Endocrine therapy, a major modality in the treatment of hormone receptor (HR)–positive breast cancer (BCA), has improved outcomes in metastatic and nonmetastatic disease. However, a limiting factor to the use of endocrine therapy in BCA is resistance resulting from the development of escape pathways that promote the survival of cancer cells despite estrogen receptor (er)–targeted therapy. The resistance pathways involve extensive cross-talk between ER and receptor tyrosine kinase growth factors [epidermal growth factor receptor, human epidermal growth factor receptor 2 (HER2), and insulin-like growth factor 1 receptor] and their downstream signalling pathways—most notably pi3k/akt/mtor and mapk. In some cases, resistance develops as a result of genetic or epigenetic alterations in various components of the signalling pathways, such as overexpression of HER2 and ERα co-activators, aberrant expression of cell-cycle regulators, and PIK3CA mutations. By combining endocrine therapy with various molecularly targeted agents and signal transduction inhibitors, some success has been achieved in overcoming and modulating endocrine resistance in HR-positive BCA. Established strategies include selective ER downregulators, anti-HER2 agents, mtor (mechanistic target of rapamycin) inhibitors, and inhibitors of cyclin-dependent kinases 4 and 6. Inhibitors of pi3ka are not currently a treatment option for women with HR-positive BCA outside the context of clinical trial. Ongoing clinical trials are exploring more agents that could be combined with endocrine therapy, and biomarkers that would help to guide decision-making and maximize clinical efficacy. In this review article, we address current treatment strategies for endocrine resistance, and we highlight future therapeutic targets in the endocrine pathway of BCA. Full article
Review
Irreversible Tyrosine Kinase Inhibition of Epidermal Growth Factor Receptor with Afatinib in Egfr Activating Mutation–Positive Advanced Non-Small-Cell Lung Cancer
Curr. Oncol. 2018, 25(s1), 9-17; https://doi.org/10.3747/co.25.3732 - 01 Jun 2018
Cited by 15 | Viewed by 444
Abstract
Despite recent advances in the systemic therapy of non-small-cell lung cancer (NSCLC), the prognosis for stage IV disease remains poor. The discovery of targetable mutations has led to new treatment options. The most common mutations, the EGFR activating mutations, are present [...] Read more.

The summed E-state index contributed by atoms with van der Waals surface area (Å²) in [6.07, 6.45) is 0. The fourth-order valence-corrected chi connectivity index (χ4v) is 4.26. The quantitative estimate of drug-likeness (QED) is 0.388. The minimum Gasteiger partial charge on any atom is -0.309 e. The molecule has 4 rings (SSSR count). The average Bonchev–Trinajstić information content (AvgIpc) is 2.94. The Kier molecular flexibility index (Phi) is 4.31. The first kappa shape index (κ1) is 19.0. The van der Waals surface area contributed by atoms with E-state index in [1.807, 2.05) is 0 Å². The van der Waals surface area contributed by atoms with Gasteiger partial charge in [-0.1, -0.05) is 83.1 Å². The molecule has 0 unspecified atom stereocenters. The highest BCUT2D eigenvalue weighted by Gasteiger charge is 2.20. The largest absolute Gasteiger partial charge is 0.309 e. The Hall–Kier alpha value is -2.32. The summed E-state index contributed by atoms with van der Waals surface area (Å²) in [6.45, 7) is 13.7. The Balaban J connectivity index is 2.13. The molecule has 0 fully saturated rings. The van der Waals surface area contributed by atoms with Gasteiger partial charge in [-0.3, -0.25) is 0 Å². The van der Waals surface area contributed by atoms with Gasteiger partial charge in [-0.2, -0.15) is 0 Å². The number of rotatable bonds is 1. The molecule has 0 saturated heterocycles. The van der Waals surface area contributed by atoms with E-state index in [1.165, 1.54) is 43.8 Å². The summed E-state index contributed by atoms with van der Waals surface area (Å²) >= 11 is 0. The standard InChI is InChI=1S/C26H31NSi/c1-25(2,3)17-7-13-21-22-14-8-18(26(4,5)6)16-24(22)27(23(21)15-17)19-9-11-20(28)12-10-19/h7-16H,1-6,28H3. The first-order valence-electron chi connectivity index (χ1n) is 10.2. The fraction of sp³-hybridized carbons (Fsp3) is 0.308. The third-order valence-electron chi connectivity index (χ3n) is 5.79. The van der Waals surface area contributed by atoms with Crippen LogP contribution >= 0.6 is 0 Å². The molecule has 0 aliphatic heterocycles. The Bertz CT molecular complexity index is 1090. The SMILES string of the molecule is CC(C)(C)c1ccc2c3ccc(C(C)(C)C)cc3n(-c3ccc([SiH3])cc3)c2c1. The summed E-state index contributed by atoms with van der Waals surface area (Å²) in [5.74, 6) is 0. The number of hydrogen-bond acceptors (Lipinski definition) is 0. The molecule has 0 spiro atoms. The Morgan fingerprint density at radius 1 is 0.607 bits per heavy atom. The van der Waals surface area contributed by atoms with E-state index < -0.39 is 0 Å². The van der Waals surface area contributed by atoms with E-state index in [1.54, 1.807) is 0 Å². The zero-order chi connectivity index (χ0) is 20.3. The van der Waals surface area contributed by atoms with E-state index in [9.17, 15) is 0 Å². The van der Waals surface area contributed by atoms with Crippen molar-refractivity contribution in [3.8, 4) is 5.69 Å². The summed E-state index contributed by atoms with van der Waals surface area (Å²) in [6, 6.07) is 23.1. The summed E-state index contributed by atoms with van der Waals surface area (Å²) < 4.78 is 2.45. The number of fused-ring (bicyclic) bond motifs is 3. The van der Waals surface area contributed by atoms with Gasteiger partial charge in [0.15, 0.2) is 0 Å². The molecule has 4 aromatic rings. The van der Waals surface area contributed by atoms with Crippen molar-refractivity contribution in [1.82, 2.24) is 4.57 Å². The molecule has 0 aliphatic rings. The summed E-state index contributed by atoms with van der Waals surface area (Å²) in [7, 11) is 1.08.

Despite recent advances in the systemic therapy of non-small-cell lung cancer (NSCLC), the prognosis for stage IV disease remains poor. The discovery of targetable mutations has led to new treatment options. The most common mutations, the EGFR activating mutations, are present in about 50% of Asian patients and up to 15% of white patients. First-generation reversible epidermal growth factor receptor (EGFR) tyrosine kinase inhibitors (TKIS) have led to improved survival in patients positive for EGFR activating mutations, but resistance eventually leads to disease progression. The irreversible EGFR TKI afatinib was developed to counter such resistance. The clinical efficacy of afatinib has been shown in first-line studies comparing it with both cytotoxic chemotherapy and first-generation EGFR TKIS. Afatinib has also shown continued benefit beyond progression while a patient is taking an EGFR inhibitor. Furthermore, its toxicity profile is both predictable and manageable. The results of the principal clinical trials assessing afatinib are reviewed here. Full article
Article
Progress in Breast Cancer—Can We Do Better?
Curr. Oncol. 2018, 25(s1), 7-8; https://doi.org/10.3747/co.25.4159 - 01 Jun 2018
Viewed by 188
Abstract
Breast cancer remains the most common malignancy diagnosed in women in North America. [...]
Full article
Editorial
The Changing Landscape of Thoracic Malignancies
Curr. Oncol. 2018, 25(s1), 5-6; https://doi.org/10.3747/co.25.4099 - 01 Jun 2018
Cited by 1 | Viewed by 480
Abstract
We welcome you to this supplemental issue in Current Oncology: “Advances in Breast and Lung Cancers for the Community Oncologist.” [...]
Full article